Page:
Erwin Field remained one of Durham most isolated and unknown in-town parks after the arrival of the freeway, although it was well-used by various club teams. Duke began to covet the land at least by 1995 - that was the year that they got Burlington Industries, the successor to Erwin Mills, to transfer their reversionary right to the land (put in place in 1953 to say that, should the city ever stop using the field as a recreational facility, it would revert to Erwin Mill ownership) to Duke.
Several attempts to acquire the field from the city failed, including one in 2003 that brought out strong opposition from the community. I hadn't even realized that this had been resuscitated of late until researching this post, at which point I realized that, not only had it been resuscitated, but consummated. The city sold Erwin Field to Duke (see parcel record) on 01/30/09 for $700,000. Did I somehow just completely miss this?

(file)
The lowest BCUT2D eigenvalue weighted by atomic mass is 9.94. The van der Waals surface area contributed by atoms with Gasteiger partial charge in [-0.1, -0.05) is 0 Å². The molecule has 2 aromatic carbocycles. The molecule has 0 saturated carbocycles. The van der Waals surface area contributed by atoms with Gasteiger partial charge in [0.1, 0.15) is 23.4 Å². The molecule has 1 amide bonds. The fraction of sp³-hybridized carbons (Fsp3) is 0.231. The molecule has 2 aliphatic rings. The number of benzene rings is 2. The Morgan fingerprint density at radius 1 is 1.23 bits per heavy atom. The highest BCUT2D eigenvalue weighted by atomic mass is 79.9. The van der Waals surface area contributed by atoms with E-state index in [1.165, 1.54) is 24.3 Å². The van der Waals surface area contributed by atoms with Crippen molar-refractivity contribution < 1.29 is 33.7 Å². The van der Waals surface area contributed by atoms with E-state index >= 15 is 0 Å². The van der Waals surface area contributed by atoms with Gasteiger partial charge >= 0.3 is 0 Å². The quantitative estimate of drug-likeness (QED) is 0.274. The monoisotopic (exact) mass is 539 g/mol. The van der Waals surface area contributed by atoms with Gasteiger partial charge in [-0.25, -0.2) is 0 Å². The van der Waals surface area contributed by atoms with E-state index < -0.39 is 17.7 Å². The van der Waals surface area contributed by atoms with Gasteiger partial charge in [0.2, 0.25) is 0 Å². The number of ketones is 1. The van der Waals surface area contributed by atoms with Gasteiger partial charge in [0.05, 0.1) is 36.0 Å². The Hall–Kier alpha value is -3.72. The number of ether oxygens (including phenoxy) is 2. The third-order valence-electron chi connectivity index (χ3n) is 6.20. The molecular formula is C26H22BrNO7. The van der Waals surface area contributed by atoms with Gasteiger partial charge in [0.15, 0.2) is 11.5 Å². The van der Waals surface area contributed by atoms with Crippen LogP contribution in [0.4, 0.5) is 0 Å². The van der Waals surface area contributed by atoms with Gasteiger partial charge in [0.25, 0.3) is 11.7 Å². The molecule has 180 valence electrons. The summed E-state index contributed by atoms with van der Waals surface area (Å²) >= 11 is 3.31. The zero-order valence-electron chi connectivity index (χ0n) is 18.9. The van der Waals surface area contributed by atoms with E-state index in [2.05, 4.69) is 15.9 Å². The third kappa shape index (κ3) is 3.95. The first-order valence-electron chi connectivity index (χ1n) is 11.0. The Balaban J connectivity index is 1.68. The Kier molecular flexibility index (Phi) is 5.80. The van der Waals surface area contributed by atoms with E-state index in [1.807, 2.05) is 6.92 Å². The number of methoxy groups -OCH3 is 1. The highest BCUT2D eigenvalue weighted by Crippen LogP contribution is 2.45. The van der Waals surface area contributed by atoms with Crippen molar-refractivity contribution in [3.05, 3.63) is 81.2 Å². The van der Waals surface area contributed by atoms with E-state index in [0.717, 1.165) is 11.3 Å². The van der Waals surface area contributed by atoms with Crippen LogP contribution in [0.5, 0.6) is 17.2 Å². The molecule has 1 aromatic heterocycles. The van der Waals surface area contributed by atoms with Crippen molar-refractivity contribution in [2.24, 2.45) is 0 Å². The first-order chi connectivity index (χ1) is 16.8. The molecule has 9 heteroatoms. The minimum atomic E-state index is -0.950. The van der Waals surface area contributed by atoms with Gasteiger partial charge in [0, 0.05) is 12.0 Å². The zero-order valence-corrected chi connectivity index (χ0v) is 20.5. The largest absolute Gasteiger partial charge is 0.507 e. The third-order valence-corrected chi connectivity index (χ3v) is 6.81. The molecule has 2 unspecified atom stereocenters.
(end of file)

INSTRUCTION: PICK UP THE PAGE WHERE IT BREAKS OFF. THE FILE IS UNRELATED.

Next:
Although some 'play nice' language in the agreement means that Duke probably won't kick anyone out immediately, I doubt their long term plans call for a park for the Durham community. It's rather hard for me to fathom Duke's ongoing appetite for land given their immense holdings, and low-rise, low-density development, but I guess that's just a university for you. Someday soon our cities may consist of nothing but university land and urban church parking lots.
There are a smattering of houses left on Hull Street, and a single house left on Case St. With the Duke School for Children, located on the north side of Case St. since the 1980s, having decamped for the Forest, it's clear that this spot is set for transition. I suppose the macroeconomic climate might stymie Duke's building plans temporarily, although not their ability to pay $700,000 for a once-public park, evidently.
The former Erwin Field at Case and Hull Sts., looking northwest, 07.07.09. (G. Kueber)
The single house remaining on Case St., looking southwest from Case and Hull, 07.07.09 (G. Kueber)
Looking south down the former southern end of Case St., further into the bottom, 07.07.09. (G. Kueber)